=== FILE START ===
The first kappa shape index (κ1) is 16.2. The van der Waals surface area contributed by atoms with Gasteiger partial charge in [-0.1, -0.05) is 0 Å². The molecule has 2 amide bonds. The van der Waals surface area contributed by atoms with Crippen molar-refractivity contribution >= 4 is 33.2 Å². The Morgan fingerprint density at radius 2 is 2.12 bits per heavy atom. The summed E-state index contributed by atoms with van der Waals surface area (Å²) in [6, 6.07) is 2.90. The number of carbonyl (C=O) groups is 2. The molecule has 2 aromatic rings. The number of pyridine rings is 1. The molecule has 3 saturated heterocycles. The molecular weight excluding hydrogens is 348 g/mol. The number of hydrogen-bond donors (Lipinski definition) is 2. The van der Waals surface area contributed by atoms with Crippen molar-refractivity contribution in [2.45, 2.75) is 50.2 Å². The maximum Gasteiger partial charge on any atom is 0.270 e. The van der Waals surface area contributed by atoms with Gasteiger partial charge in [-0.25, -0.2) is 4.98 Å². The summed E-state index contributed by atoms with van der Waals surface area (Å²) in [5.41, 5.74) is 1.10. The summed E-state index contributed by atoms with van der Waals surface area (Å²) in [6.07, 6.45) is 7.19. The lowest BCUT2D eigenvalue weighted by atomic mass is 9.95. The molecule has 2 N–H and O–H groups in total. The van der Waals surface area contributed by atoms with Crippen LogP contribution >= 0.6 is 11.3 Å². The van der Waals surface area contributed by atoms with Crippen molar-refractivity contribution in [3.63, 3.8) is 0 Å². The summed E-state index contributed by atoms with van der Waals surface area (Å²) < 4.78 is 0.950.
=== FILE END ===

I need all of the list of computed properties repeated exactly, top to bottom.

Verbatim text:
The first kappa shape index (κ1) is 16.2. The van der Waals surface area contributed by atoms with Gasteiger partial charge in [-0.1, -0.05) is 0 Å². The molecule has 2 amide bonds. The van der Waals surface area contributed by atoms with Crippen molar-refractivity contribution >= 4 is 33.2 Å². The Morgan fingerprint density at radius 2 is 2.12 bits per heavy atom. The summed E-state index contributed by atoms with van der Waals surface area (Å²) in [6, 6.07) is 2.90. The number of carbonyl (C=O) groups is 2. The molecule has 2 aromatic rings. The number of pyridine rings is 1. The molecule has 3 saturated heterocycles. The molecular weight excluding hydrogens is 348 g/mol. The number of hydrogen-bond donors (Lipinski definition) is 2. The van der Waals surface area contributed by atoms with Crippen molar-refractivity contribution in [2.45, 2.75) is 50.2 Å². The maximum Gasteiger partial charge on any atom is 0.270 e. The van der Waals surface area contributed by atoms with Gasteiger partial charge in [-0.25, -0.2) is 4.98 Å². The summed E-state index contributed by atoms with van der Waals surface area (Å²) in [5.41, 5.74) is 1.10. The summed E-state index contributed by atoms with van der Waals surface area (Å²) in [6.07, 6.45) is 7.19. The lowest BCUT2D eigenvalue weighted by atomic mass is 9.95. The molecule has 2 N–H and O–H groups in total. The van der Waals surface area contributed by atoms with Crippen LogP contribution >= 0.6 is 11.3 Å². The van der Waals surface area contributed by atoms with Crippen molar-refractivity contribution in [3.63, 3.8) is 0 Å². The summed E-state index contributed by atoms with van der Waals surface area (Å²) < 4.78 is 0.950.